7 possible futures for the Edinburgh Fringe

Through most of the last year, there has been a lot of justified alarm over the future of theatres. Amongst that is what would happen to the the festival fringes. But what no-one forecasted was for Edinburgh Fringe alone to be in uniquely dire circumstances. Whilst Brighton Fringe is bouncing back better than anybody’s wildest dreams, Edinburgh has still not even listed a single show. As everybody now knows, in Scotland they’ve been ultra-cautious and planned restrictions well into August and beyond. The problem is the level of restrictions demanded: two metres indoors for performing arts, ignoring all possible forms of mitigation such as masks, barriers, or everyone facing the same way. That is virtually impossible to comply with.

Make no mistake, this is the perfect storm for the Edinburgh Fringe. Had all festivals in the UK been in this situation, it would have been more secure, but with strict rules only applying to Scotland, the festivals south of the border have stepped up where Edinburgh can’t. Last year’s Warren Outdoors was a success because they were able to programme a lot of popular acts seeking to fill an Edinburgh-shaped hold in their schedules – it now turns out this was only the tip of the iceberg. Now many of the the Edinburgh venues are staging new festivals in England: Pleasance is running “Fringe Future” in partnership with the Vault, Gilded Balloon are running a pop-up festival with their inflatable cow, and Assembly is running “Assembly Garden” in City of Culture Coventry. As a result, many of Edinburgh’s favourite acts have already signed up for these or other non-Edinburgh fixtures. There is no guarantee they’ll go back to Edinburgh.

The second component of this perfect storm is the serious question marks over how serious the Scottish Government really is about protecting its Edinburgh festivals. Most prominently: how on earth did they arrive at the decision that it’s safe to have a distance of 1 metre for puns but not theatre? This seems rather like the “chicken and pig” fallacy, where a chicken and a pig are tasked with making a ham and egg dinner – and the chicken, hard at work laying eggs, berates the pig for not doing his fair share and checking in to the abattoir. A superficial version of “all in it together” which favours one party at the expense of the other. Westminster’s also guilty for differential treatments of arts and pubs, but not to this ridiculous extent, and inevitably raises the question of whether Edinburgh Fringe is being set up to fail.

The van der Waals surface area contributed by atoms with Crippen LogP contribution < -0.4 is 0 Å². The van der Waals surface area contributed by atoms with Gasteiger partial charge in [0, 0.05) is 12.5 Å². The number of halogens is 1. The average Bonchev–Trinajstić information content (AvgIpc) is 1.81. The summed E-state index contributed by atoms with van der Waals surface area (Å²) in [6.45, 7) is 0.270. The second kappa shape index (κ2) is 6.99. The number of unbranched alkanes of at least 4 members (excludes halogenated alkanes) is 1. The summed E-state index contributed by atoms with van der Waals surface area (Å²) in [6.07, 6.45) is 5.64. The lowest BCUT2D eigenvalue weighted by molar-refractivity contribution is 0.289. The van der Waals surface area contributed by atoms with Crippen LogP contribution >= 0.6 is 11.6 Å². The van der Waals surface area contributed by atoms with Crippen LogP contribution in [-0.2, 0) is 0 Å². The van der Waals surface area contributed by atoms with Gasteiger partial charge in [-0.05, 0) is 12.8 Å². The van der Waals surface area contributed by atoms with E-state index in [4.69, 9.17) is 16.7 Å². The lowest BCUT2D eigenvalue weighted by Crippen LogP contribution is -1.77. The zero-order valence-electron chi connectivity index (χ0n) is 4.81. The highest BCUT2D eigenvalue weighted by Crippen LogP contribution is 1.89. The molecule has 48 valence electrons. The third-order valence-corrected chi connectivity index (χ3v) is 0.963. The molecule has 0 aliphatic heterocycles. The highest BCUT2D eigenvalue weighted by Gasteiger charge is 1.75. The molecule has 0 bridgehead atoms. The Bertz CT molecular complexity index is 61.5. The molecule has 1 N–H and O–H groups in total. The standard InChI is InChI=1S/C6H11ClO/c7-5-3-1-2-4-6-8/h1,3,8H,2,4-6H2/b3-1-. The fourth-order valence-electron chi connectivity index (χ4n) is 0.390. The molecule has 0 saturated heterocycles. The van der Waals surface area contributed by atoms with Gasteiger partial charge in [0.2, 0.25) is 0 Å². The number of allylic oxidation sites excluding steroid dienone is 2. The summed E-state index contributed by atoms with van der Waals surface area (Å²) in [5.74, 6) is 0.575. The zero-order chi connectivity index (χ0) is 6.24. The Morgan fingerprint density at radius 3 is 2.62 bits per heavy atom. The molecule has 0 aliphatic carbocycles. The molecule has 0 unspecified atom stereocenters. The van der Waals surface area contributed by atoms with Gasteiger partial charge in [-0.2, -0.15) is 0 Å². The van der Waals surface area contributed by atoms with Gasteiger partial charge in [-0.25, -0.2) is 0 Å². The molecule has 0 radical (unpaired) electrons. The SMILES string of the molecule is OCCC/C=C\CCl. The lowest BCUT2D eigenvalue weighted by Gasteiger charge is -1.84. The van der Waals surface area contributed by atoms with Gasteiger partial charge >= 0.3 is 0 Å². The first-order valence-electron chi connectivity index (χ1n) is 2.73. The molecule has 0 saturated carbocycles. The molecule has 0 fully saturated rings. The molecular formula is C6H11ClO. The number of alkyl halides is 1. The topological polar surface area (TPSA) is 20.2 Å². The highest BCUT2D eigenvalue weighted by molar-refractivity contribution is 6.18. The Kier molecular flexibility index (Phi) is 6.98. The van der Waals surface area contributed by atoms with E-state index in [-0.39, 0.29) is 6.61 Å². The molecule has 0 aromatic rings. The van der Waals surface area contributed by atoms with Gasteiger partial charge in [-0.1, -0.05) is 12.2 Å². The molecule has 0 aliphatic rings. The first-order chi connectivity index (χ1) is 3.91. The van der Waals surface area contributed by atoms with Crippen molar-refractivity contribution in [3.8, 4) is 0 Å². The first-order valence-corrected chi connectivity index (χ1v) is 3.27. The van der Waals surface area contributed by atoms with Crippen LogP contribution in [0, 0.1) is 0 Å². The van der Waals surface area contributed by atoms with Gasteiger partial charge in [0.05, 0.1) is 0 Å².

This is not to say the Edinburgh Fringe and its venues are blameless in their predicament. There’s now an all-round consensus that the 2019 fringe was too big, and stoked up resentment in a lot of quarters. The Festival Fringe Society backed away from cheering on endless expansion a few years back, but that hasn’t stopped the good will souring. It also doesn’t help that Underbelly made such a PR hash of Hogmanay 2020 where people had access restricted to their own homes. (One could argue that’s Edinburgh City Council’s fault for signing this off, but that didn’t stopped Underbelly being lined up as the fall guy.) A chapter that looked set to be buried in the Covid crisis may be coming back to haunt them at the wrong moment. What this means is that public support is shaky. Some people would just shrug if Edinburgh Fringe collapses. Others think a decimation in 2021 will be the shake-up the Fringe needs.

What is most telling, I think, is how easily the Scottish Government could have settled this is they wanted to. Outdoor performances have been considered a non-starter in Edinburgh for lack of financial viability – but the Scottish Government coukd easily have make this viable with a subsidy that’s tiny compared to things like furlough. Whatever concerns they have about public safety, they could have covered by setting whatever conditions they like, and the venues would have bitten their hand off to sign up. I’d stated last year there’s no way the Scottish Government would allow the Edinbrugh Fringe to collapse on their watch. Now, I’m beginning to wonder.

So, here are seven scenarios I’ve imagine for how this might pan out, ranging from the best to the worst. None of these are predictions – the last six months have been gob-smacking, so who knows where thing go from here. But the possibilities at the end of the list are very sobering.

But let’s start with some optimisim.

1: Phoenix from the ashes

This is the scenario that many proponents of the status quo useem to be banking on. I think this prediction is optimistic to the point of recklessness, but let’s give wild optimism a chance for a moment.